nutmeg investment

When one is in the fortunate position to be able to put some money aside regularly and have the ambition to make it work for them, one thing they need is a good place to store funds before investing in something big. For example, we may want to invest in property and this generally takes a large chunk of money yet our income comes in dribs and drabs.  But we don’t want to leave it in the bank earning only 1% or so of interest.  It may be that we want to have a number of investments for different purposes entirely – perhaps for our son’s education.

Today, we introduce Nutmeg investment: our latest experiment. And before you ask Nutmeg UK is the cousin of Betterment in the US.

Clearly investments need to be within a tax-efficient ‘vehicle’ like an ISA or SIPP as appropriate.  For our transatlantic readers, an ISA is an Individual Savings Account and there is a maximum you can put into it every year but no restriction on when you draw out.  A SIPP is a Self Investment Personal Pension which is similar but while there are a wider variety of things you can put in, there are also restrictions of when you can withdraw funds – it is mainly meant for pensions; very tax-efficient though.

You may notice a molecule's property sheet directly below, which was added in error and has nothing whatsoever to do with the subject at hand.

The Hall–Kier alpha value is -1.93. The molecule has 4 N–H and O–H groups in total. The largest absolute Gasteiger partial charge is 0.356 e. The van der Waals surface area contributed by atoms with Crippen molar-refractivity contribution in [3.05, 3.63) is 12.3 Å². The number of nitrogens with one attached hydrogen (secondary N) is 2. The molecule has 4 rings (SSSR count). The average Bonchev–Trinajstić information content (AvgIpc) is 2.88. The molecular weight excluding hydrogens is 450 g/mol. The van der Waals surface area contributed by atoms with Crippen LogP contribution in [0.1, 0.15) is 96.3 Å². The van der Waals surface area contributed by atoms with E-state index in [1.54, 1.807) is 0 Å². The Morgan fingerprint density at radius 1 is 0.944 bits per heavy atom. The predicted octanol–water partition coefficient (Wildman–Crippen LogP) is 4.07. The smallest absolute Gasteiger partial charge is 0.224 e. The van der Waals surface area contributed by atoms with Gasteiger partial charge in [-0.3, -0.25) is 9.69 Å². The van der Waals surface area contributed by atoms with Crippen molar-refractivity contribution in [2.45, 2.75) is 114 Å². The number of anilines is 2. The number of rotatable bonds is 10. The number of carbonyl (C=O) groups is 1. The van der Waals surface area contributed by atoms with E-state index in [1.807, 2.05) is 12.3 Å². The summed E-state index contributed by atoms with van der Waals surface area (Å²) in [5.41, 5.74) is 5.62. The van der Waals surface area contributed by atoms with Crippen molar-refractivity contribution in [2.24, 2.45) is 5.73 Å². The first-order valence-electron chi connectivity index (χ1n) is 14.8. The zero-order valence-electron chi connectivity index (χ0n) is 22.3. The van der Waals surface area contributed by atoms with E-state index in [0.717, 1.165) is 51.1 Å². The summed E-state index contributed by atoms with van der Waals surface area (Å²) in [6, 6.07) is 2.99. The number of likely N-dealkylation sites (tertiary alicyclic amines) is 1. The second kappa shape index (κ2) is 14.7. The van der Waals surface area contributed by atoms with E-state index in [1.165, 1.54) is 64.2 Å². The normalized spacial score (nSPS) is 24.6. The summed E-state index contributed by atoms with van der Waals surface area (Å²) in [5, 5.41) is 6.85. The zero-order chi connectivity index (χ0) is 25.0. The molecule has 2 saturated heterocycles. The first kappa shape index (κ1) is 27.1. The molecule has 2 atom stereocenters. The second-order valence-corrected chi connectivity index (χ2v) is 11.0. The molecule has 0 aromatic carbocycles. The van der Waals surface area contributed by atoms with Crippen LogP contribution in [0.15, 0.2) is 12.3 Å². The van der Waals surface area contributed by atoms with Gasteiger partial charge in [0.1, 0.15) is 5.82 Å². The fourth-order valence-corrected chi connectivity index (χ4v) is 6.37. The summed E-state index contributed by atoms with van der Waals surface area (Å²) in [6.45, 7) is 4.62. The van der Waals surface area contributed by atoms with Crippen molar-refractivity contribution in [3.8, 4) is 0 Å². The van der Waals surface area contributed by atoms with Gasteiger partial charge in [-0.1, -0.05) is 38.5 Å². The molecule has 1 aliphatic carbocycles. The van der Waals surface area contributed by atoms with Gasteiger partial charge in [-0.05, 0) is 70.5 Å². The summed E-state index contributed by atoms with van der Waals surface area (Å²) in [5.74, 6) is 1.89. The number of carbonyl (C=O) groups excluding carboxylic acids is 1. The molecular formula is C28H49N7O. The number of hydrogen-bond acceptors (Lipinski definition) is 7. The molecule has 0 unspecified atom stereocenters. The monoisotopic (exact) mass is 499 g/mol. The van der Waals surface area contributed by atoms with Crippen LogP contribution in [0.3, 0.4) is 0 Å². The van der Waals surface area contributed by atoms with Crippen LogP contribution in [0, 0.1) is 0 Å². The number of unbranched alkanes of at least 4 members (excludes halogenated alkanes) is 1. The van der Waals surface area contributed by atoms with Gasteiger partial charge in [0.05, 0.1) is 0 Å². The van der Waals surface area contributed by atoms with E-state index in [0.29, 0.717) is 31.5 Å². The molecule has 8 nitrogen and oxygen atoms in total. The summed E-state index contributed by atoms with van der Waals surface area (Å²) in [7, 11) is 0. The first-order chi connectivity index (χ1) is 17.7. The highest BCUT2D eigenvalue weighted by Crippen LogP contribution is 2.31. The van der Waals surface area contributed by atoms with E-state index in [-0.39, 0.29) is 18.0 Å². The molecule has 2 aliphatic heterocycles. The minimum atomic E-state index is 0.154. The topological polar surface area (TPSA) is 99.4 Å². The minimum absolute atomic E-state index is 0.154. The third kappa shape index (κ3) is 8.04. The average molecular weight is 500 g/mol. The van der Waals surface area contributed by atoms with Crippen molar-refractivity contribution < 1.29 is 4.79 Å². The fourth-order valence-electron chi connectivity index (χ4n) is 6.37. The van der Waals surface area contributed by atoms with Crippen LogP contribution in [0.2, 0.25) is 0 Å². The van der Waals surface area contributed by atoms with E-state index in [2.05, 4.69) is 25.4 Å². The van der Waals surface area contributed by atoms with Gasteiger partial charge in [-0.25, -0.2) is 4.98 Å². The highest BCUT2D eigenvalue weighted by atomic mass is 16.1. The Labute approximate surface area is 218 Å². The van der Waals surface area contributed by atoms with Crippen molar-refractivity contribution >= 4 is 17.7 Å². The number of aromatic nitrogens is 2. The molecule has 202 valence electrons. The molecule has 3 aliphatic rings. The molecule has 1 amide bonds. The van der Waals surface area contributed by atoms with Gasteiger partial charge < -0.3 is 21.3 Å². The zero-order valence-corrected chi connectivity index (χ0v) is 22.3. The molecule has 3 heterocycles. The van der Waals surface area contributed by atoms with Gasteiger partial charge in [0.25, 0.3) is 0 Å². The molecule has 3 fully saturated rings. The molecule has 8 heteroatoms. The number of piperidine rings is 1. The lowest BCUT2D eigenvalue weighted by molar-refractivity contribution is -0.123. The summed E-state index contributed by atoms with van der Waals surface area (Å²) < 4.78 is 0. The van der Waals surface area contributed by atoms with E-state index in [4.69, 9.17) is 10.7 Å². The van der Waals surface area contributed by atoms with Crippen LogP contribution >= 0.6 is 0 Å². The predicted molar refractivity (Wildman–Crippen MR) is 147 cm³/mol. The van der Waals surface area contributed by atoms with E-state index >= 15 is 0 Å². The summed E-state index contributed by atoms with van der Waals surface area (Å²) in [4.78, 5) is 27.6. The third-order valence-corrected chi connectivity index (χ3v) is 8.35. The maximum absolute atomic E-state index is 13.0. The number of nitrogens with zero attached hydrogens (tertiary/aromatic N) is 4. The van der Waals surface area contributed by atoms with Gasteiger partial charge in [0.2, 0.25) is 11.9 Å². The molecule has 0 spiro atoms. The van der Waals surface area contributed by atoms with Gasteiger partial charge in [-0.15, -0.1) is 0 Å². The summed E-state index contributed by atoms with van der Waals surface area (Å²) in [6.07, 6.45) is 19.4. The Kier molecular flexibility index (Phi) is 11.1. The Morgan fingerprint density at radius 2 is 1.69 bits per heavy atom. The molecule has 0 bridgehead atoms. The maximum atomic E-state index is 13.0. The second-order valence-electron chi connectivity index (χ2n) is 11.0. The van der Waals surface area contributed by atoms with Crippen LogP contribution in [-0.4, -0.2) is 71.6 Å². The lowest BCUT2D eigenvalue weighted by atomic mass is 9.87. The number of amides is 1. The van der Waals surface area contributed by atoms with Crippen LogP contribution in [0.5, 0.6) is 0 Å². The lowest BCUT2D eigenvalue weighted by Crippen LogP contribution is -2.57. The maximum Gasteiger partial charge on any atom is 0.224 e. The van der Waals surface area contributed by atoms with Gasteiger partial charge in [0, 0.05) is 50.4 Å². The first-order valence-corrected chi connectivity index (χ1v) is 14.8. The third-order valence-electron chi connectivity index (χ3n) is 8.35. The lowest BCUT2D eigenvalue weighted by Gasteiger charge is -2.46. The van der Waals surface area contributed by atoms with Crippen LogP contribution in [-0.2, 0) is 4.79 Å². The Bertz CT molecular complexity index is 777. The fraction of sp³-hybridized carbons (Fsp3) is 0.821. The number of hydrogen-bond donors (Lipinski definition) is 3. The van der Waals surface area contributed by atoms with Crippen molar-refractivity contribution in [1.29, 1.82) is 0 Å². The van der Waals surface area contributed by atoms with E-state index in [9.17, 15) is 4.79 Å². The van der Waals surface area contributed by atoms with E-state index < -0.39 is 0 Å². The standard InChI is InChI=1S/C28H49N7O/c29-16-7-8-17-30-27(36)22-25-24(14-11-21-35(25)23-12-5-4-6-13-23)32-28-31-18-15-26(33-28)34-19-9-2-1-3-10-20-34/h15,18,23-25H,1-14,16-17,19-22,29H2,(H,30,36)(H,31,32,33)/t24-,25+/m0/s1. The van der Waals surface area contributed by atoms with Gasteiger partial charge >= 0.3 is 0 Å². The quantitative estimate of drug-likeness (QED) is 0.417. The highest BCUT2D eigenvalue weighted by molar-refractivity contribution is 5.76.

There are three main problems about how to invest money in the market, as we have found from bitter experience.  The first is that there is a 0.5% transaction tax to be paid on shares for transactions over £1000; second there is always the charge by the stockbroker – maybe £10 minimum; and lastly but most importantly, you really need to keep a close eye on your portfolio.

To get round these problems, we need a platform that works in Exchange Traded Funds (ETFs) to avoid the transaction tax, that has low management charges and that looks after our investments so that we can sleep easily, look for the big opportunities and get on with our lives.  We really don’t want to be hanging onto too many computer screens 24/7.

We were very happy therefore to find Nutmeg and I went about trying their site for size.  I was very pleasantly surprised – the site is clean, you don’t actually need any money to get into it and it doesn’t hit you with a preset ‘Monthly Newsletter’ checkbox!  You can have limitless individual savings pots, each with its own characteristics and there is an ISA wrapper already installed so you can ensure your savings are tax-efficient.  Joint accounts are being worked on – this is important as we intend to save as a couple not individually.  Execution-only facilities are under consideration.

I registered and went through the simple procedure of setting up a fund.  The first thing it asks you is to for your aim.  Do you want more from your savings, save for a rainy day, holiday, wishlist, home, retirememt, education, a big purchase or something else. It then asks you to define the target, a timeframe, the initial and monthly savings and a risk level.  There are 10 risk levels from “Avoiding loss” to “I’ll risk large losses for higher gains”.  The very neat thing is that you can change this risk profile in a fund during its lifetime.